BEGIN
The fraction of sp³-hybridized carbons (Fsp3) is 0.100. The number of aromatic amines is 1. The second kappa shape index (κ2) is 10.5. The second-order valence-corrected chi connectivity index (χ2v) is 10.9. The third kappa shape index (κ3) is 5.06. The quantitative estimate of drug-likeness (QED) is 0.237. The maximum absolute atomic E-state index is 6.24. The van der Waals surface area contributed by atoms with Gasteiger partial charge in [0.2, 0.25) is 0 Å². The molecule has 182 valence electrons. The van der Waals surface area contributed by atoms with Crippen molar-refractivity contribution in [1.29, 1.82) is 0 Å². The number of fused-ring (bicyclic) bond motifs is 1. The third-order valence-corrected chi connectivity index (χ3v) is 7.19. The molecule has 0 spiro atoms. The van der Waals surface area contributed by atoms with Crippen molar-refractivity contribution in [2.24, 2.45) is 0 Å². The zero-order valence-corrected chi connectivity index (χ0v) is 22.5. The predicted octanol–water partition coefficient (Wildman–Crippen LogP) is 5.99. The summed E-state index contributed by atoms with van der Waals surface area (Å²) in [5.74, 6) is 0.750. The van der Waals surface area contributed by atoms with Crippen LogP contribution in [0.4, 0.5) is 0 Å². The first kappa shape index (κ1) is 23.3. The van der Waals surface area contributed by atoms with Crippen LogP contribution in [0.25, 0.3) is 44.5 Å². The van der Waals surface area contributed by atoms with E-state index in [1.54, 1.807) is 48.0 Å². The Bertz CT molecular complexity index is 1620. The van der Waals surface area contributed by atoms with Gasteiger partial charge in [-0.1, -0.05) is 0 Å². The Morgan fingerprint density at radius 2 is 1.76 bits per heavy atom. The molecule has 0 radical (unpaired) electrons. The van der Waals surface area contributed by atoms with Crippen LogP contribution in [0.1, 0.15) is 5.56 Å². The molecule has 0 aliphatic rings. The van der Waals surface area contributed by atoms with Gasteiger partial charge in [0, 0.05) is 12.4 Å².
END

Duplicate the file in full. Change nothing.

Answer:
The fraction of sp³-hybridized carbons (Fsp3) is 0.100. The number of aromatic amines is 1. The second kappa shape index (κ2) is 10.5. The second-order valence-corrected chi connectivity index (χ2v) is 10.9. The third kappa shape index (κ3) is 5.06. The quantitative estimate of drug-likeness (QED) is 0.237. The maximum absolute atomic E-state index is 6.24. The van der Waals surface area contributed by atoms with Gasteiger partial charge in [0.2, 0.25) is 0 Å². The molecule has 182 valence electrons. The van der Waals surface area contributed by atoms with Crippen molar-refractivity contribution in [1.29, 1.82) is 0 Å². The number of fused-ring (bicyclic) bond motifs is 1. The third-order valence-corrected chi connectivity index (χ3v) is 7.19. The molecule has 0 spiro atoms. The van der Waals surface area contributed by atoms with Crippen molar-refractivity contribution in [2.24, 2.45) is 0 Å². The zero-order valence-corrected chi connectivity index (χ0v) is 22.5. The predicted octanol–water partition coefficient (Wildman–Crippen LogP) is 5.99. The summed E-state index contributed by atoms with van der Waals surface area (Å²) in [5.74, 6) is 0.750. The van der Waals surface area contributed by atoms with Crippen LogP contribution in [0.4, 0.5) is 0 Å². The first kappa shape index (κ1) is 23.3. The van der Waals surface area contributed by atoms with Crippen LogP contribution in [0.25, 0.3) is 44.5 Å². The van der Waals surface area contributed by atoms with E-state index in [1.54, 1.807) is 48.0 Å². The Bertz CT molecular complexity index is 1620. The van der Waals surface area contributed by atoms with Gasteiger partial charge in [-0.1, -0.05) is 0 Å². The Morgan fingerprint density at radius 2 is 1.76 bits per heavy atom. The molecule has 0 radical (unpaired) electrons. The van der Waals surface area contributed by atoms with Crippen LogP contribution in [0.1, 0.15) is 5.56 Å². The molecule has 0 aliphatic rings. The van der Waals surface area contributed by atoms with Gasteiger partial charge in [0, 0.05) is 12.4 Å².